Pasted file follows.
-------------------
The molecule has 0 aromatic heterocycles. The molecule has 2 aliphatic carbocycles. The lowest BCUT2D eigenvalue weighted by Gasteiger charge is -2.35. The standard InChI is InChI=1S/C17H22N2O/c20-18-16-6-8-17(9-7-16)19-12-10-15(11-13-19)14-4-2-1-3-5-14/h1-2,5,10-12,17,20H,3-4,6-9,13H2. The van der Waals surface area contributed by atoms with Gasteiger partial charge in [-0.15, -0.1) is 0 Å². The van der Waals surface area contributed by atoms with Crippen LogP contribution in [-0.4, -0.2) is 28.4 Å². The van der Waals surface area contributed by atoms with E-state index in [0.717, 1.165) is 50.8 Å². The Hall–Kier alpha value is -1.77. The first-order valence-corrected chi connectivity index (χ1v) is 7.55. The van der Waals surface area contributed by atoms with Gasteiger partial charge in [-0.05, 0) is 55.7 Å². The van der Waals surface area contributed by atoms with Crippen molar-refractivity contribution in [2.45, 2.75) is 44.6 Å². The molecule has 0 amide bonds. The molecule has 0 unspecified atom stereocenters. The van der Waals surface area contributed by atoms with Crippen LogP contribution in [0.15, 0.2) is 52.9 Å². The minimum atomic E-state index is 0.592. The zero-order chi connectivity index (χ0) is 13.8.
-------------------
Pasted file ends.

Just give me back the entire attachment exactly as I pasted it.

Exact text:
The molecule has 0 aromatic heterocycles. The molecule has 2 aliphatic carbocycles. The lowest BCUT2D eigenvalue weighted by Gasteiger charge is -2.35. The standard InChI is InChI=1S/C17H22N2O/c20-18-16-6-8-17(9-7-16)19-12-10-15(11-13-19)14-4-2-1-3-5-14/h1-2,5,10-12,17,20H,3-4,6-9,13H2. The van der Waals surface area contributed by atoms with Gasteiger partial charge in [-0.15, -0.1) is 0 Å². The van der Waals surface area contributed by atoms with Crippen LogP contribution in [-0.4, -0.2) is 28.4 Å². The van der Waals surface area contributed by atoms with E-state index in [0.717, 1.165) is 50.8 Å². The Hall–Kier alpha value is -1.77. The first-order valence-corrected chi connectivity index (χ1v) is 7.55. The van der Waals surface area contributed by atoms with Gasteiger partial charge in [-0.05, 0) is 55.7 Å². The van der Waals surface area contributed by atoms with Crippen molar-refractivity contribution in [2.45, 2.75) is 44.6 Å². The molecule has 0 amide bonds. The molecule has 0 unspecified atom stereocenters. The van der Waals surface area contributed by atoms with Crippen LogP contribution in [0.15, 0.2) is 52.9 Å². The minimum atomic E-state index is 0.592. The zero-order chi connectivity index (χ0) is 13.8.